Zero lessons learned —New York Times gives GOP a pass on election lies

Zero lessons learned —New York Times gives GOP a pass on election lies

Words matter

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Here’s the collection of words and phrases the New York Times recently used in a California dispatch as part of the paper’s attempt not to employ “lies” when describing pre-emptive and baseless Republican lies about the state’s gubernatorial recall vote:

• “false election claims”

• “baseless allegations”

• “election denialism”

• “baseless allegations”

• “false allegations”

• “relentless falsehoods”

• “false claims”

• “conspiracy theories”

• “baseless claim”

• “claimed without evidence”

For the California race, Trump (“I predict it’s a rigged election”), Fox News' Tomi Lahren and the leading Republican candidate to replace Gov. Gavin Newsom, AM radio talker Larry Elder, all suggested voter fraud was going to allow the Democrat escape being recalled. (He did, easily.) Piggy-backing on Trump’s Big Lie, the recall fraud campaign signaled that the Republican Party increasingly won’t accept election results when they lose.

Yet news outlets like the Times played word games in order to avoid honest and blunt descriptions — the Times never used “lie” in an article that was all about GOP election lies.

The stilted language the Times used in order to avoid telling the truth represents the kind of unnatural word choices journalists make when they want to whitewash deeply disturbing Republican behavior. (Who, in everyday life, uses “false claims” when they’re talking about obvious lies?)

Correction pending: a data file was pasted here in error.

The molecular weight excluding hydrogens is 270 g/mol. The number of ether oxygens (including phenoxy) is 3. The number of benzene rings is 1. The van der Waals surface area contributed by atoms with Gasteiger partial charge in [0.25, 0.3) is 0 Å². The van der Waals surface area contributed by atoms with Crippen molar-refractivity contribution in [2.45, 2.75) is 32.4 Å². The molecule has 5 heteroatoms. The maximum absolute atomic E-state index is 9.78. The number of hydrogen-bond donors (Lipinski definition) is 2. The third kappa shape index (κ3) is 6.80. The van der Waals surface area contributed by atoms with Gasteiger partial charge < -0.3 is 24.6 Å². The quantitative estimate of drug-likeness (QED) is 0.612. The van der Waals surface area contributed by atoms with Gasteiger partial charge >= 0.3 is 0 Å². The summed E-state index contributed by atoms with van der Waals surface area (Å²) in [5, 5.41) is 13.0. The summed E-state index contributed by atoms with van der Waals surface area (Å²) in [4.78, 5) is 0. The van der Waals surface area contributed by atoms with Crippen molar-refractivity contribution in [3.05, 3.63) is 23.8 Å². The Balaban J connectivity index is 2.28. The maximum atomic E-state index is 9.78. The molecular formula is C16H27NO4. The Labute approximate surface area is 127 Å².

We’re approaching the one-year anniversary of Trump’s election defeat and major news outlets are still peddling “falsehood” gibberish in the face of the Republican Party’s increasingly undemocratic behavior?



Journalists stubbornly refuse to learn a crucial lesson from their Trump era failure — call GOP lies “lies.” By soft pedaling right-wing claims that the California recall vote might be stolen or rigged, reporters made the same mistake they made after Trump lost re-election by 8 million votes — they played nice. And they gave the GOP a pass in its attempt to normalize its attacks on election confidence in this country.

Last winter, even as Trump actively tried to engineer the open theft of a presidential contest, and held White House discussions with deranged, conspiracy-peddling advisers, news outlets kept producing ho-hum updates about Trump’s “tactics,” his vague “moves” and “chicanery”; his “quixotic” legal “strategy,” and how he was  “sulking” and “brooding” inside the White House. One Politico dispatch even dismissed Trump’s erratic post-election behavior as little more than “bad sportsmanship."

Except that “chicanery” and “bad sportsmanship” soon led to a deadly coup attempt at the U.S. Capitol, as violent Trump fanatics tried to overturn the election results.

The Times California recall article last week was a textbook example in how not to cover obvious blatant lies, but at least the report addressed them. Days later, in its California recall election page-one finale, the paper made no mention of the fact that the leading Republican candidate in the race was actively spreading doubt about the election results being trustworthy. Somehow that did not garner a single mention.